EA: Is this thing happening? Fiona was talking about people thinking about solutions and people starting to get it and things sort of bubbling up. Do you feel that?
CW: Absolutely. When I started working in the Boreal four years ago it was just after the research came out that stated tat Canada had 25% of the world¿s frontier or intact or undeveloped forest. That was something that we didn¿t know before so it was hugely important finding, but at that time there was not a lot of awareness of the Boreal. We did some research and found that very few people, even in Canada even knew exactly what the Boreal was or where it is, but since that time interest has really been growing, not just in Canada, but internationally. We¿ve seen reports from the United Nations, we¿ve seen reports from the Canadian Senate, and other organizations that have really given us a sense both important this place is ecologically, but also what an opportunity we have conserve it.
EA: That¿s key isn¿t it? Other countries being involved in this?
EA: Can Canada fix this by itself or¿that¿s a very unfair question¿What I means is, why should Americans give a damn, I guess is the question.
CW: I think there are two main reasons why Americans should care about Canada¿s Boreal Forest. The first is that we¿ve seen over the last couple of days is that there¿re birds who breed here are birds that spend part of their life cycle in the US and many of these birds have American names, so if you want to see the continuation of CT Warbler, TN Warblers, Philadelphia Vireos, you¿ve got to care about Canada¿s Boreal Forest. The second reason is that the US is the single largest consumer of products from the Canadian Boreal, so whether that¿s oil and gas products or forestry products, you have a really big impact on what happens in Canada¿s Boreal. So, I think from that perspective, again, there¿s both an opportunity and a responsibility for Americans to lend their voices to the voices of Canadians interested in conserving this ecosystem. You know, if every time you get junk mail or a catalogue, in many cases that¿s coming from the Canadian Boreal forest and to me it¿s a real shame that those kinds of products are coming out of an ecosystem which is so intact, that is so special, that is the home of so many of the birds that spend their time in the United States.
EA: So we could blindly take take take take take and wonder blithely one day why these birds aren¿t showing up at our feeders anymore.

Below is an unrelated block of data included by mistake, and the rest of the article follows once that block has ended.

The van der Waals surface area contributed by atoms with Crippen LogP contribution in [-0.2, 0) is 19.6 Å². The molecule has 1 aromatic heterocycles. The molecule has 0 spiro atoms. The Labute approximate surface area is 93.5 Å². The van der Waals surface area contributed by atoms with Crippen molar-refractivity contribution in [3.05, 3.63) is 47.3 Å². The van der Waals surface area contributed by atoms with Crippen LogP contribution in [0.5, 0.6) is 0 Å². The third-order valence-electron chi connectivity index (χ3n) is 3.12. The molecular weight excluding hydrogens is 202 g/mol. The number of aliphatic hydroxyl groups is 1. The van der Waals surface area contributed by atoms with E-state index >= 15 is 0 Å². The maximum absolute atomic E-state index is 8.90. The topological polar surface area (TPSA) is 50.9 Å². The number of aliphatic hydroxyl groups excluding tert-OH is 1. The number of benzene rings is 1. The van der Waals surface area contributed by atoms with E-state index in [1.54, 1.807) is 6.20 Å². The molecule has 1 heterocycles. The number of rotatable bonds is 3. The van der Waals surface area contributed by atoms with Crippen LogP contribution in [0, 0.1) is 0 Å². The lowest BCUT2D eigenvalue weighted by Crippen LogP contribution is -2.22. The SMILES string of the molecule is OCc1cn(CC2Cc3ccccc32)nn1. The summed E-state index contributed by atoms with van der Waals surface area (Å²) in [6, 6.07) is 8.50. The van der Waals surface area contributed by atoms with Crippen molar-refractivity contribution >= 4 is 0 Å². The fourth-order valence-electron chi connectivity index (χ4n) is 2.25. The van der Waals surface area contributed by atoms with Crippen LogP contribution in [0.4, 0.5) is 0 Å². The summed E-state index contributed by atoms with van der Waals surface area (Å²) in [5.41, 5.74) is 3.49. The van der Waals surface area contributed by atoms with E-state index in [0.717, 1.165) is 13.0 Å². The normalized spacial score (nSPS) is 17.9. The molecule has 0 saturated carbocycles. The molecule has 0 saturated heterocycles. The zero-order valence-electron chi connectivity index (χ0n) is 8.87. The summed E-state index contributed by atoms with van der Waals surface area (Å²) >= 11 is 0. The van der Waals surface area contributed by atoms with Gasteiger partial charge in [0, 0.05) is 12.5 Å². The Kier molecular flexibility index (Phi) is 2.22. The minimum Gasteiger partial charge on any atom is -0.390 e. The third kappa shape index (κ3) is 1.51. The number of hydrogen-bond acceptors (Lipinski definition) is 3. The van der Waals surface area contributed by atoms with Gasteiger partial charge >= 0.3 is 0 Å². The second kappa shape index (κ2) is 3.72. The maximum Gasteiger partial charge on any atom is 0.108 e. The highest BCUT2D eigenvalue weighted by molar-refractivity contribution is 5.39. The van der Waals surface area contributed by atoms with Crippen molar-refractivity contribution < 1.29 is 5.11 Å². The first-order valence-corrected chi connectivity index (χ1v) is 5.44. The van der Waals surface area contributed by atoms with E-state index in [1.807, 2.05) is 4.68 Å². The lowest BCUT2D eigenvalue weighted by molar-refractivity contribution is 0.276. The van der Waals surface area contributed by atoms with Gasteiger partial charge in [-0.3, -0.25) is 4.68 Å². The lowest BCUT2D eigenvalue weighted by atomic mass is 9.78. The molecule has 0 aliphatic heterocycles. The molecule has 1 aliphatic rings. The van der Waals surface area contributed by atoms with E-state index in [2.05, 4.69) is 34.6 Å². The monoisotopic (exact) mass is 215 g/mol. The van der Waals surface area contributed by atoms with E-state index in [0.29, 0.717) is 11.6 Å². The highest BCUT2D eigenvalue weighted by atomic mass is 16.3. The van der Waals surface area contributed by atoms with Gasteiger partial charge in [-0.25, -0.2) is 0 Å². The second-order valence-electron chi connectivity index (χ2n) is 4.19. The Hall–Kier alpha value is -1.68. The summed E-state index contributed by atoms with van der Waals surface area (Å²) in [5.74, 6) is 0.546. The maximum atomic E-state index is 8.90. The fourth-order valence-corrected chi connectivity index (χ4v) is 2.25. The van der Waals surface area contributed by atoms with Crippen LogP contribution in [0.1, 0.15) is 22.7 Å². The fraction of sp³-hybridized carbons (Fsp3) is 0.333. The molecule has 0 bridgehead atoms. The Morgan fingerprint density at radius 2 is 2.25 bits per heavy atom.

CW: Absolutely. I think that so many of these birds are shared across our borders. They breed in Canada and then they come down and spend their time at feeders all along the continental US on both coasts and I think that what that tells us is birds in Canada spend a lot of their time in the US so really, if we want those birds to continue coming down to the United States, we need to make sure their habitats are secure up here in Canada.
EA: What¿s your favorite bird?
CW: My favorite bird is the White-throated Sparrow.
CW: Because it has a wonderful song and anyone who spends time canoeing in Canada¿s north knows its call. You know you¿re in the wild when you hear a White-throated sparrow. It¿s a sign of spring, it¿s a sign that winter is finally over in Canada, and it¿s a sign, most likely, that you¿re outside doing something that you love in a wonderful wild place.
EA: What does it say?
CW: It says ¿Oh sweet Canada, Canada, Canada¿¿
EA: Do you think Americans think that¿s what the song is?
CW: The American bird books call it ¿Oh Peabody, Peabody, Peabody¿ but we really think our version¿s better.
EA: It¿s not ¿Oh sweet America America America¿
CW: Not as far as I know.
EA: What strikes you the most as you¿re walking through the Boreal?
CW: Well one of the things that strikes me the most is the huge variation that we see in different parts of the Boreal, but also even within one ecosystem. We¿ve seen so many different birds just in the last couple of days in this one small part of Alberta alone, but the other thing that really strikes me about the Boreal is its abundance. There are very few places in the world that harbor three billion songbirds in the course of a spring,